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How can you take a green vacation?


Green Vacation Stays
Which is greener -- this secluded cabin or a green hotel?
Which is greener -- this secluded cabin or a green hotel?
Tyler Stableford/Getty Images

When you think of green lodging, a cabin in the wilderness is probably the first thing that comes to mind. But eco-friendly facilities have moved out of the woods and into some of the world's largest metropolitan areas and bustling tourist spots.

What makes a hotel or resort green? For starters, some green hotels use composting to get rid of waste and are outfitted with gray water recycling systems, which purify and reuse laundry, bathing and dishwashing water. Many hotels also no longer automatically deliver newspapers to each guestroom in order to reduce paper waste and allow guests to reuse linens and towels instead of laundering them each day. Additionally, carbon-friendly hotels are equipped with solar or hydro renewable energy systems. Green resorts also support service projects and education to encourage sustainable energy practices in their communities.

The best thing about carbon-friendly lodging is that you don't have to sacrifice style and sophistication. Forget those plastic blue and green recycle bins. Many green hotels are fitted with sleek and stylish wooden recycle receptacles. And, there's certainly no scarcity of green hotels out there. Environmentally Friendly Hotels lists almost 3,000 hotels throughout the world that meet strict green standards.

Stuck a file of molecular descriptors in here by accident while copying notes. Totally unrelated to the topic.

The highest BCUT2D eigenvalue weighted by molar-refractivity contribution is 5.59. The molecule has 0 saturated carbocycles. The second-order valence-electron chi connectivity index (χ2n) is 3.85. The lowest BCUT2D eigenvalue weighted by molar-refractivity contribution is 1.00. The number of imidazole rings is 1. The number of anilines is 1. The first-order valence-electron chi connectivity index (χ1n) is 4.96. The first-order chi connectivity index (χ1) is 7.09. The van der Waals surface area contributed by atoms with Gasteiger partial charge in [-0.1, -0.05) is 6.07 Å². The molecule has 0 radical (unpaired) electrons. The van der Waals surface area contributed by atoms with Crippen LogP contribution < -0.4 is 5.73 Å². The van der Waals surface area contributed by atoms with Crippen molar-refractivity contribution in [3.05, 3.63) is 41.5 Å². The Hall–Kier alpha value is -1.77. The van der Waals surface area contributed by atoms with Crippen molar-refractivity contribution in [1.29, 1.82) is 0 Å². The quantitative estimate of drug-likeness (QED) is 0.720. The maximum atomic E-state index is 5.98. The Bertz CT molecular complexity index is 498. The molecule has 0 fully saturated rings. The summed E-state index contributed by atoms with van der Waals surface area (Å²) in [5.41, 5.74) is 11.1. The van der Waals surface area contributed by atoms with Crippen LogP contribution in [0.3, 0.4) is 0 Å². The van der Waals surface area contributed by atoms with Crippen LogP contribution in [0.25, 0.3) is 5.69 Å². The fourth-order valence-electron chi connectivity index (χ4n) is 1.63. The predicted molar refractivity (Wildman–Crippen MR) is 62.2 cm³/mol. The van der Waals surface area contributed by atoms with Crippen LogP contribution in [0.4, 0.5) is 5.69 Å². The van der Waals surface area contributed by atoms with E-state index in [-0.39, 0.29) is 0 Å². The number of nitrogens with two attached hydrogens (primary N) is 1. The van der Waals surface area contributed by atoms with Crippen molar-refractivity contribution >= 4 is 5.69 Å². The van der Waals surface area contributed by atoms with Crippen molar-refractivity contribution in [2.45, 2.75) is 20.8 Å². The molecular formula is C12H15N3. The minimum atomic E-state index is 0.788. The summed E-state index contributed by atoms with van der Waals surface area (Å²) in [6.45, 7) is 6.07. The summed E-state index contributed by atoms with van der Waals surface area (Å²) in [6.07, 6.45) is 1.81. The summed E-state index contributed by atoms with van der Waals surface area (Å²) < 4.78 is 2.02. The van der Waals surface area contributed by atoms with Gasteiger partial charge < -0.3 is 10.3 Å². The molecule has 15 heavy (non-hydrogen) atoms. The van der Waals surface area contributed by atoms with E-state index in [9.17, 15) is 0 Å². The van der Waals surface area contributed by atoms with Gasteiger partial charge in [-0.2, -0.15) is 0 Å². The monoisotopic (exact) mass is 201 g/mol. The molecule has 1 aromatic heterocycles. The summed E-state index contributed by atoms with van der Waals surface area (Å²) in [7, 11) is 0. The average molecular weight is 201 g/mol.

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In the end, greener hotels are more profitable for hotel owners. Some of them report saving up to 30 percent on heating and cooling thanks to geothermal systems, which leverage energy stored beneath the surface of the Earth instead of fossil fuel [source: NY Times]. As a result, hotels can pass the savings along to customers, offering reasonably priced, chic and green vacation spots for the carbon-friendly traveler.

When choosing a resort, look for Green Key or Blue Flag signs. That means the resort has met the criteria to qualify as a green lodging site. The Foundation for Environmental Education endorses these campaigns and ensures the sites maintain sustainable practices. Green Key sites, for example, are investigated to make sure they use environmentally-friendly technical, managerial and communication processes. On the average, Green Key sites use 20 percent less electricity, 25 percent less energy for heating and 27 percent less water per guest than other lodging options [source: Green Key]. The American Hotel and Lodging Association also maintains lists of hotels that have been commended for their carbon-friendly practices.

But your carbon consciousness doesn't have to end with your lodging choice. There are many small things you can do on your trip to make it green:

  • Before you leave your home, set your thermostat to a higher level to save energy while you're way.
  • Bring your own drink bottle.
  • Bring your own shampoo and soap so that you don't waste those small plastic hotel toiletry bottles. And remember to keep your showers short.
  • Instead of buying kitschy t-shirts, buy sustainable souvenirs that benefit the community you're visiting. Since a green lifestyle not only benefits the environment but also the culture of a community, support local artisans and farmers on your trip.
  • Reuse sheets and towels so that staff doesn't change them each day. This will save both water and energy.
  • Once you've arrived at your destination, bike or walk instead of driving. You're likely to see the best sites in a more up close and personal way.
  • Need to rent a­ car? Choose a hybrid.
  • Invest in solar chargers for portable appliances.
  • Bring your eco-friendly travel habits home with you. You'll save money and help prevent climate change.

For more information on green topics, travel destinations and outdoor activities, visit the links on the following page.